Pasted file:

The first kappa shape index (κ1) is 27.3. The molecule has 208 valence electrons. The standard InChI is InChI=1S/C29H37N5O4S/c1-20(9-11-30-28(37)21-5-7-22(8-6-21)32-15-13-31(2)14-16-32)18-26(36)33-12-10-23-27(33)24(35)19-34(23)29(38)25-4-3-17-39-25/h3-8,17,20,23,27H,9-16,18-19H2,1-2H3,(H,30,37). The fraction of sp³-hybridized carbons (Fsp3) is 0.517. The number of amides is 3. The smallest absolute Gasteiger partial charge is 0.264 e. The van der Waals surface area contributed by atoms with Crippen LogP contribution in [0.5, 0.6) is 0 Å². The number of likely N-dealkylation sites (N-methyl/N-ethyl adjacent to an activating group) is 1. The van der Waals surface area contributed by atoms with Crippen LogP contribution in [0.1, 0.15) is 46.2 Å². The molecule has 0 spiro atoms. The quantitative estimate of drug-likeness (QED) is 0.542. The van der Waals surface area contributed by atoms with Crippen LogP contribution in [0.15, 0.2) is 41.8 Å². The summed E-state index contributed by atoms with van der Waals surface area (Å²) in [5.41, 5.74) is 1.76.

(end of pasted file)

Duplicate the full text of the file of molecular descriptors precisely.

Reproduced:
The first kappa shape index (κ1) is 27.3. The molecule has 208 valence electrons. The standard InChI is InChI=1S/C29H37N5O4S/c1-20(9-11-30-28(37)21-5-7-22(8-6-21)32-15-13-31(2)14-16-32)18-26(36)33-12-10-23-27(33)24(35)19-34(23)29(38)25-4-3-17-39-25/h3-8,17,20,23,27H,9-16,18-19H2,1-2H3,(H,30,37). The fraction of sp³-hybridized carbons (Fsp3) is 0.517. The number of amides is 3. The smallest absolute Gasteiger partial charge is 0.264 e. The van der Waals surface area contributed by atoms with Crippen LogP contribution in [0.5, 0.6) is 0 Å². The number of likely N-dealkylation sites (N-methyl/N-ethyl adjacent to an activating group) is 1. The van der Waals surface area contributed by atoms with Crippen LogP contribution in [0.1, 0.15) is 46.2 Å². The molecule has 0 spiro atoms. The quantitative estimate of drug-likeness (QED) is 0.542. The van der Waals surface area contributed by atoms with Crippen LogP contribution in [0.15, 0.2) is 41.8 Å². The summed E-state index contributed by atoms with van der Waals surface area (Å²) in [5.41, 5.74) is 1.76.